Bottom line: Struggling with depression does not make someone weak or lazy. And the wide variety of people coming forward about their own experiences demonstrates that very accomplished, hard-working and motivated individuals can struggle with mental health problems. Michael Phelps’s experience illustrates this point well, as well as the importance of factors like social support, motivation, self-worth, and mindfulness in mental health.

Simcha Samuel is a clinical psychologist in Westmount, Montreal, Quebec, at Connecte Montreal Psychology Group. The team at Connecte loves writing about ways to boost our mental health and bring psychology into our everyday lives. For more helpful tips, check out Connecte’s blogspodcast, follow @connectepsychology on Instagram or like us on Facebook.


  3. Qu, Y.., Pomerantz, E. M., & Deng, C. (2016). Mothers’ goals for adolescents in the United States and China: Content and transmission, J Res Adolesc., 26, 126-141.
  4. Wilson, K. & Brookfield, D. (2009). Effect of goal setting on motivation and adherence in a six-week exercise program. International Journal of Sport and Exercise Psychology, 6, 89-100.
  6. Fairburn, C. G. (2008). Cognitive Behavior Therapy and Eating Disorders. New York, NY: The Guilford Press. 

Those times when “being healthy”…. isn’t. How to integrate self-care into our exercise goals

Those times when “being healthy”…. isn’t. How to integrate self-care into our exercise goals


Lucy is a 25-year old working in her first job post-university. She’s always been an active person, but has never been confident with the way she looks. She considers herself to be pretty healthy, though. In the past year, she has gotten into more intense forms of cardio work-outs, and she makes sure to exercise most days, as well as to do yoga a few times a week. That’s good for body and mind, right…?  When she doesn’t have time to fit in exercise into her day, she gets antsy and feels irritable and guilty. Doesn’t that happen to everyone?

As a psychologist working with individuals aiming to improve their mental health, the topic of exercise often comes up in session. We have all heard that we “should” do some form of physical activity in our week (I’m going to come back to that word later). Indeed, the benefits of exercise on physical and mental health are well established (e.g., Penedo & Dahn, 2005, Anchor, 2010); better mood, reduced stress, increased motivation, better physical health across a range of measures, and an overall better quality of life.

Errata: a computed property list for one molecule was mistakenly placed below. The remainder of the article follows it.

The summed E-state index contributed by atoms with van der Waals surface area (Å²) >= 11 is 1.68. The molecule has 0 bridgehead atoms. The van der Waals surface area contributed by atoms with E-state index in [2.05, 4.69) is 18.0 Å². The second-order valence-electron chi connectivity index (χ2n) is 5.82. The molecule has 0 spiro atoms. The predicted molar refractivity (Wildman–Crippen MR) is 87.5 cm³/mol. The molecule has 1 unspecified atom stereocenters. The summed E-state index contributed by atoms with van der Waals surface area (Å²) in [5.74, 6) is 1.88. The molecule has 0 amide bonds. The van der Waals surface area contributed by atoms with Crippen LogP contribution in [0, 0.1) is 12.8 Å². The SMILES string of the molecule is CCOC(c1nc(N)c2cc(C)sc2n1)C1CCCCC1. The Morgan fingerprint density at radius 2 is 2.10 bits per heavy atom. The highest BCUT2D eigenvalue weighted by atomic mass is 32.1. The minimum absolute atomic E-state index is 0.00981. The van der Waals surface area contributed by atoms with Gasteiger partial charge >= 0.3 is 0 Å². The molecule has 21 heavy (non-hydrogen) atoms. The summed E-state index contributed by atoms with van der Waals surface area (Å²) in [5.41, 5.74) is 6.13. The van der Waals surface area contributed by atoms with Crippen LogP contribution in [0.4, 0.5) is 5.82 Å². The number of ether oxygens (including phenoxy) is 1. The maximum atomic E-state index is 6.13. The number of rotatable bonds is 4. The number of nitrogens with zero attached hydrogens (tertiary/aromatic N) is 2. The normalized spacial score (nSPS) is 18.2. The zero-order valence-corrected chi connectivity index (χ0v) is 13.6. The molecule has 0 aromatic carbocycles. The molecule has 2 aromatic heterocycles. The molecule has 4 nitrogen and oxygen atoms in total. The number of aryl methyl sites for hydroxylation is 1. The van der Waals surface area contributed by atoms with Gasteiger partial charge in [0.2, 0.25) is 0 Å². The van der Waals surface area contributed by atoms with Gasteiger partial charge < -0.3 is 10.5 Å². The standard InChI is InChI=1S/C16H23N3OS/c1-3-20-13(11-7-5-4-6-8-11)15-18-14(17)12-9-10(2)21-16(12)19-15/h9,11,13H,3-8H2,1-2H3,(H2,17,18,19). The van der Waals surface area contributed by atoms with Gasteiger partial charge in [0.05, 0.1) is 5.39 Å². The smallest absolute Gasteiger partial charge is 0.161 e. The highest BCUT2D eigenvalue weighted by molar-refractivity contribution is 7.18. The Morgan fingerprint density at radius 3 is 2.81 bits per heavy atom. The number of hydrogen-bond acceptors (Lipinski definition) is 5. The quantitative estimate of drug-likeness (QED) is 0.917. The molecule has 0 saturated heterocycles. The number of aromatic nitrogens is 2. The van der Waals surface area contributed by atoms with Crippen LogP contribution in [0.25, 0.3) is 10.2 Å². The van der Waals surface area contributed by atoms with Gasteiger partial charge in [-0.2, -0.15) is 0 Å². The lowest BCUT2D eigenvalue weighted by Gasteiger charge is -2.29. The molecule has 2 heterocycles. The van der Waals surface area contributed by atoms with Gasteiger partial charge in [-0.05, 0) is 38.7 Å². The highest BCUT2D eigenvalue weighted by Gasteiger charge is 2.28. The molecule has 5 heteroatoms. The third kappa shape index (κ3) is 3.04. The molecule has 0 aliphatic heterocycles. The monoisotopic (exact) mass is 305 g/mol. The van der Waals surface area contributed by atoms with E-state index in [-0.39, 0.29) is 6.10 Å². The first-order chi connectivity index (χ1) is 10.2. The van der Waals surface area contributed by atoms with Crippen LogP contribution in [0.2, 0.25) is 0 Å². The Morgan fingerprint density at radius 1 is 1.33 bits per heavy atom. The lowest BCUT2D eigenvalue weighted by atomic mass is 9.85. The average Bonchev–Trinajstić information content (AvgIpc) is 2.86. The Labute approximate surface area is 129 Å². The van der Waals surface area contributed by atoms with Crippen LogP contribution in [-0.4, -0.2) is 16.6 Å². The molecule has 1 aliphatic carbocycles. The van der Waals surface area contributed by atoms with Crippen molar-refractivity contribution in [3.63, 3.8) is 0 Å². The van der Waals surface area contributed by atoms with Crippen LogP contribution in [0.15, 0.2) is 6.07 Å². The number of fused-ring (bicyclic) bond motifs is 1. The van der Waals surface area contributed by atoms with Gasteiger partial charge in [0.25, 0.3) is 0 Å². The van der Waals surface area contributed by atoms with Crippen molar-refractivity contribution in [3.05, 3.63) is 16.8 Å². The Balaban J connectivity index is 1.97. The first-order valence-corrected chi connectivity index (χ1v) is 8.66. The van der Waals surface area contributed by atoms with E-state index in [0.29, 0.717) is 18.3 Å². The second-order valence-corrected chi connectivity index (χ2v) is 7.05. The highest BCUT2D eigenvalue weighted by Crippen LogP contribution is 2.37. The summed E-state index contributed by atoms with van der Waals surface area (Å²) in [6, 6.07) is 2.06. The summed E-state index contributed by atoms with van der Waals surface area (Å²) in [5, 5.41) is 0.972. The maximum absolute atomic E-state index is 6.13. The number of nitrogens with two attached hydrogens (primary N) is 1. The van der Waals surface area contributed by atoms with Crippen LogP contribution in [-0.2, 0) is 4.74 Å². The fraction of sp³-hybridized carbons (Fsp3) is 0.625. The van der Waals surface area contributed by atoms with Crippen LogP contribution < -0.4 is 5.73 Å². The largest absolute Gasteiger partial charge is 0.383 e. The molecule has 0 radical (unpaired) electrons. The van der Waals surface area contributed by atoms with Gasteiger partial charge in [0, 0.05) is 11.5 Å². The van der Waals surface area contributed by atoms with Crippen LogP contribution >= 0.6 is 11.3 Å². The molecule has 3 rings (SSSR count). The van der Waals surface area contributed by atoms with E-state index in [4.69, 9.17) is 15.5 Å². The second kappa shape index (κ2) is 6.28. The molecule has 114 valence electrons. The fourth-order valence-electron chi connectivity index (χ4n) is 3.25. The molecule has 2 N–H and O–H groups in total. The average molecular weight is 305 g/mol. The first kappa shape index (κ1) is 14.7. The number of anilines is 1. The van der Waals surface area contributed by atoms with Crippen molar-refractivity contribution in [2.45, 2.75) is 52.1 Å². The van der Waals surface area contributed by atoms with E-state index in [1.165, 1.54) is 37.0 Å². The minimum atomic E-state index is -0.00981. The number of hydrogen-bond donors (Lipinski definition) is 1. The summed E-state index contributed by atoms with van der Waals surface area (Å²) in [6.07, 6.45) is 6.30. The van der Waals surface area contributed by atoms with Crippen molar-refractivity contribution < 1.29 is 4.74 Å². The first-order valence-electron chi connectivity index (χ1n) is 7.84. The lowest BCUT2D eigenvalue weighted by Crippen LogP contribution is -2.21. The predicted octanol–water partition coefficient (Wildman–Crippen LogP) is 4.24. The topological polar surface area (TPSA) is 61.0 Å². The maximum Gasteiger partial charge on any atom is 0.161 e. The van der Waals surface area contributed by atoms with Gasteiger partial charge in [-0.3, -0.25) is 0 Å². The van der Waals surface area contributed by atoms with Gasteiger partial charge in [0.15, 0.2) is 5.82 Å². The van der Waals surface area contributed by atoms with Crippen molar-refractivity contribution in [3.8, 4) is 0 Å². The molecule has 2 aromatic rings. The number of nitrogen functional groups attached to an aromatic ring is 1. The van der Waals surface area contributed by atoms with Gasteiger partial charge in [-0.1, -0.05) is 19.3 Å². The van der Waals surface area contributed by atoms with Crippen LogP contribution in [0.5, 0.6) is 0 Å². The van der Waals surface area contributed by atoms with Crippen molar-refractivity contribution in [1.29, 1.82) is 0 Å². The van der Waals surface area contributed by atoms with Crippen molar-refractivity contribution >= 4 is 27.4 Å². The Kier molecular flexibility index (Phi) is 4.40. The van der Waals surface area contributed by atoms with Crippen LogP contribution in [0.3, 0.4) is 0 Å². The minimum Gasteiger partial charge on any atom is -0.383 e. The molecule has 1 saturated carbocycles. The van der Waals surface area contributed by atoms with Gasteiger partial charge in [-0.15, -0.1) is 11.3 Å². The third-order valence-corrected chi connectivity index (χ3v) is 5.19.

But how can we approach exercise with an attitude of self-care, rather than obligation? And how can we notice when we’re taking it too far? Some clients describe moments when focusing on fitness and health can feel like a compulsion. It can be something that we feel we have to do (otherwise we might feel guilty, for example) - rather than something that feels good. It can feel obsessive and rigid, rather than a way of caring for our bodies and minds. The messages that we get from social media and general culture can be confusing, too. The rise of extreme fitness trends and Instagram-style fitness celebrities and workshops put forward the notion that fitness is about intensity, and pushing your body to its limit. And hidden in there too (often not so subtly) is a focus on body image - we “should” be strong, muscular, and intense in our dedication to physical fitness. As described in this recent article in the Walrus, messages about fitness have changed, but the focus on body image remains. For many adherents of extreme fitness, the message remains that, “we would be happier if our bodies were different”.

So how to pursue exercise in a way that is caring towards both your mind and body?


To quote this lovely blog, which discusses focusing on health in a mindful and balanced way: “Try paying attention to how you feel, the signals your body is sending you, and what would truly serve the needs you have.”

Self-care is a simple concept, but one that is often difficult to prioritise, given all the competing demands in our day. But the basic idea is that there are certain core needs that should be met in order for us to feel both mentally and physically healthy. Namely:

  • Stay hydrated - drink water
  • Eat a balanced diet
  • Be physically active
  • Go outside
  • Take a shower
  • Sleep
  • Spend time with friends and family

In essence, self-care has some basic ingredients, but the “fine tuning” is unique to every person. It basically means taking some time to make sure that you are taking care of you (check out this link for some examples shared by individuals).


Identifying our self-care needs involves tuning in with our bodies and allowing ourselves to think about what would truly be in our best interest. Importantly, this involves allowing yourself to choose what you need in that particular moment. Sounds easy, but think about how often you end up feeling that you “should” do something else instead (is it just me…?)